Last night I had a New Archetypal Dream, building and expanding on the Second.  In it, I had rented a small apartment at the top of an old apartment house, somewhere in the Middle East–it was hard to tell where.  The buildings shared some similarities with Pueblo-style architecture in that they had levels piled upon each other, many passages and nooks and crannies.  Very complex.

I had one of my late beloved German Shepherds with me.  We went out for a walk, and marveled at the denseness of the population, the many and varied apartment buildings that seemed to hold people of many different ethnic groups.

As we walked we began to get thirsty in the desert sun, and headed toward our own dwelling, only to find that we were in a part of town that we had never seen before.  There didn’t seem to be any order to the positions of the buildings: no North, South, East, West.  We were completely disoriented.  The neighborhood seemed to have expanded into a sprawling city, and we were walking in the baking noonday sun around the edges of the city, as if we had been pushed out by some centrifugal force.

Dog ran off, to find our apartment, I presumed, and to come back and get me.  My dogs were Search-and-Rescue trained, and that’s what they would have done, if I sent them.  I wandered in the direction of Dog, thinking he must know something.

Eventually he came back to me, panting, but I knew from his look that he had not found.  The sun was lower in the sky, though, so at least we had a sense of direction.  We headed North, not because we really expected to find anything, but because North is a good direction to go when you are lost.

I could not remember the name of our street, or the name of the apartment complex, or anything.  I suddenly remembered I had a cell phone, and was hoping I had the landlady’s number on it, even though she spoke I language that I didn’t; perhaps I might have noted the address in the contacts.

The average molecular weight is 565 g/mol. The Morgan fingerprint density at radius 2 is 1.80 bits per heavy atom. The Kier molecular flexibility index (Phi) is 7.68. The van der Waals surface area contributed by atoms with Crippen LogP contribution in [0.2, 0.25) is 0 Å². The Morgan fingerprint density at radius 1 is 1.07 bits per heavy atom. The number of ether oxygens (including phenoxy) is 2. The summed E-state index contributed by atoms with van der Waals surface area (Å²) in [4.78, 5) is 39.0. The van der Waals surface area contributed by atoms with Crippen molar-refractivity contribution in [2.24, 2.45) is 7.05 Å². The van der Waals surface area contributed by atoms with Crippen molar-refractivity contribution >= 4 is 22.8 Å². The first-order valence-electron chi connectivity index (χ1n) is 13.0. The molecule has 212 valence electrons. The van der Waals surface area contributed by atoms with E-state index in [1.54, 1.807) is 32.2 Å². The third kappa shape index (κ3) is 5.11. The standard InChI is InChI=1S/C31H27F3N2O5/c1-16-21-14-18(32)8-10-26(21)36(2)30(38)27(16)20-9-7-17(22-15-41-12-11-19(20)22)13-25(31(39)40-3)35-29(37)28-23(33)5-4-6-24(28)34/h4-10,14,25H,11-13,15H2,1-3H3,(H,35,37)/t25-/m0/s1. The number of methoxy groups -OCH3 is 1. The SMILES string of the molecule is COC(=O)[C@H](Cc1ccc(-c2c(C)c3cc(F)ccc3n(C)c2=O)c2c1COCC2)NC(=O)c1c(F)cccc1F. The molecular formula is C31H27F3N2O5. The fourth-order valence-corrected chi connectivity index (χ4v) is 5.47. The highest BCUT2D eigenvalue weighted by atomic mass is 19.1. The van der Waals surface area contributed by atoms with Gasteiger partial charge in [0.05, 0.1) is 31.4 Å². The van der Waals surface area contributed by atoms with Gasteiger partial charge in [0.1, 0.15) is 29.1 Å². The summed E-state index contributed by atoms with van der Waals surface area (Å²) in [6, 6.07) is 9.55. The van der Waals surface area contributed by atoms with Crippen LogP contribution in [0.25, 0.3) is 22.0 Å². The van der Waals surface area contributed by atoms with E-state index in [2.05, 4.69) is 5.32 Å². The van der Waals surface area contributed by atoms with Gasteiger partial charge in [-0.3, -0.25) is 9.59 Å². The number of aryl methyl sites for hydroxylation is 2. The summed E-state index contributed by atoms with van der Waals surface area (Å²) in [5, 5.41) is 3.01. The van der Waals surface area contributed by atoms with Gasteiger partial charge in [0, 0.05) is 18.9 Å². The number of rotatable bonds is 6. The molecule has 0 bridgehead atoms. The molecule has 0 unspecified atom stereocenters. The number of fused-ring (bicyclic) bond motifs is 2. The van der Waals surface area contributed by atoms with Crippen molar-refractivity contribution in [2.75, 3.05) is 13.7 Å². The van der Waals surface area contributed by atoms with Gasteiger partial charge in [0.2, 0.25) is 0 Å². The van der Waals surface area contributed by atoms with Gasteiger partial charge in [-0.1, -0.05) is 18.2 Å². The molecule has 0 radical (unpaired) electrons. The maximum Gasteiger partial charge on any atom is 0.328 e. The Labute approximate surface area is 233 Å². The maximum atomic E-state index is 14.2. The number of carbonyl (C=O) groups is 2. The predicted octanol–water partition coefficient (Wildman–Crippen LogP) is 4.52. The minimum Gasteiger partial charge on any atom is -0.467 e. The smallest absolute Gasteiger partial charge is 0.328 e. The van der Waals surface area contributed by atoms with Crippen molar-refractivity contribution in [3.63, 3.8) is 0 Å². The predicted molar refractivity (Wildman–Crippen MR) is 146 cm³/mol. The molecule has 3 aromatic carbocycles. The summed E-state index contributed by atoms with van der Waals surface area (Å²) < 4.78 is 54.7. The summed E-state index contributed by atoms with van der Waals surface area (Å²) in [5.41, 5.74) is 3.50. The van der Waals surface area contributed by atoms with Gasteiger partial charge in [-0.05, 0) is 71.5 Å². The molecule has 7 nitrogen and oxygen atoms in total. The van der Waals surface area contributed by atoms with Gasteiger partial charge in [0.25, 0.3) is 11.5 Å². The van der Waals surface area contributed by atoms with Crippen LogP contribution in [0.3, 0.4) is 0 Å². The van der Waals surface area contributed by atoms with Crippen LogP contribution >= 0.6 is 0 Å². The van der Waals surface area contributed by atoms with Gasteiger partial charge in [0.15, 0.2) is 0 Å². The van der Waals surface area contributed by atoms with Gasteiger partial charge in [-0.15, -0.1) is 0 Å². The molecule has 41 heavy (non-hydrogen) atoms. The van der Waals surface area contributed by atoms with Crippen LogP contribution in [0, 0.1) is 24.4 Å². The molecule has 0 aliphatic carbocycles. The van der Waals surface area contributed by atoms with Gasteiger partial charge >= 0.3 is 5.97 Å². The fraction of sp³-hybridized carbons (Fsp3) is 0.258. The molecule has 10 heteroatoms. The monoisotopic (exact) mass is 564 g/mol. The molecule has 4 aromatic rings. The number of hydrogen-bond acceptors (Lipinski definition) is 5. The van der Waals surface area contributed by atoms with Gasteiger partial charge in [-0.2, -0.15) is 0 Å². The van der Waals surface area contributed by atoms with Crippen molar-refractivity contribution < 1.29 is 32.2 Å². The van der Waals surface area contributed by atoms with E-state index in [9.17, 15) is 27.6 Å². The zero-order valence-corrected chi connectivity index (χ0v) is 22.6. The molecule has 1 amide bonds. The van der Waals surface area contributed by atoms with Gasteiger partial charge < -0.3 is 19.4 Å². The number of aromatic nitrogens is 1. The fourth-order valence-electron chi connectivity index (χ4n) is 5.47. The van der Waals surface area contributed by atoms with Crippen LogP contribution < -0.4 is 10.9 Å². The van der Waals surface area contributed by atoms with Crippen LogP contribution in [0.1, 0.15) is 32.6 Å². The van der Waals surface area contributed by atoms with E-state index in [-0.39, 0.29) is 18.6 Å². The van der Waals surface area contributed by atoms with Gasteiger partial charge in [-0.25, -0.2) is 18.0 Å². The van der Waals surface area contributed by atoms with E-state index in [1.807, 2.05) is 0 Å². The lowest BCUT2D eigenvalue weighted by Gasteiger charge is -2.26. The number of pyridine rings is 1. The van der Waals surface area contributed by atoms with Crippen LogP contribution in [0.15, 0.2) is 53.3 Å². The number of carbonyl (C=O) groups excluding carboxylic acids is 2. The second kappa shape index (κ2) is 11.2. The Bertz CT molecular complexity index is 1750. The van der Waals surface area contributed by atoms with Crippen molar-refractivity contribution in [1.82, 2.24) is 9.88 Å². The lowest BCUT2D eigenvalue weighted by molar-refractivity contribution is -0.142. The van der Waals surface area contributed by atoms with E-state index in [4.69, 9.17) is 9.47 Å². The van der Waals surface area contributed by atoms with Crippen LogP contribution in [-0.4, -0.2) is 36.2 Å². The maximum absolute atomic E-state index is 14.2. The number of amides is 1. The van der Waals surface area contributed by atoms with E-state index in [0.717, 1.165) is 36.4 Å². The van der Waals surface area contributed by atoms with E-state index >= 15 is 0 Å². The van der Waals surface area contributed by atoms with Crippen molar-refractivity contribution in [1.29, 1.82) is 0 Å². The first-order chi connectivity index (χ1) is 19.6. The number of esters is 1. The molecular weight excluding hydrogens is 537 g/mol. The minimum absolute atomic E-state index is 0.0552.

But alas, the phone had changed into a prism made of glass!  There was something written there, embedded in it, but I couldn’t make it out.

At last Dog and I found our way to an apartment.  It wasn’t ours, but there were some young people inside, and they were speaking in English!  The door opened and someone came out.  We slipped in, uninvited.  My chief concern was to get some water for Dog, who was panting hard.

There were several young hippie types in the apartment, but they didn’t seem to see us at all.  It was as if we didn’t exist.  So I found a bowl and got Dog some water but he wouldn’t drink it.  I was distressed about that.

And then we were outside on a patio behind the building, and there was an Arab lady hanging out clothes in the sunset.  I went up to her and greeted her in Arabic, but she also did not seem to know I was there.

Dreams Two and Three are about displacement on top of impermanence: not only is my world in immanent danger of total destruction, but now there is no place to go, no place to be.  What seemed real is unreal.  The solid has become fluid: the world is quicksand beneath my feet.  Just as solid ground becomes liquified during an earthquake, so has my life become now: no solid ground to put my foot on, because as soon as I take a step everything changes.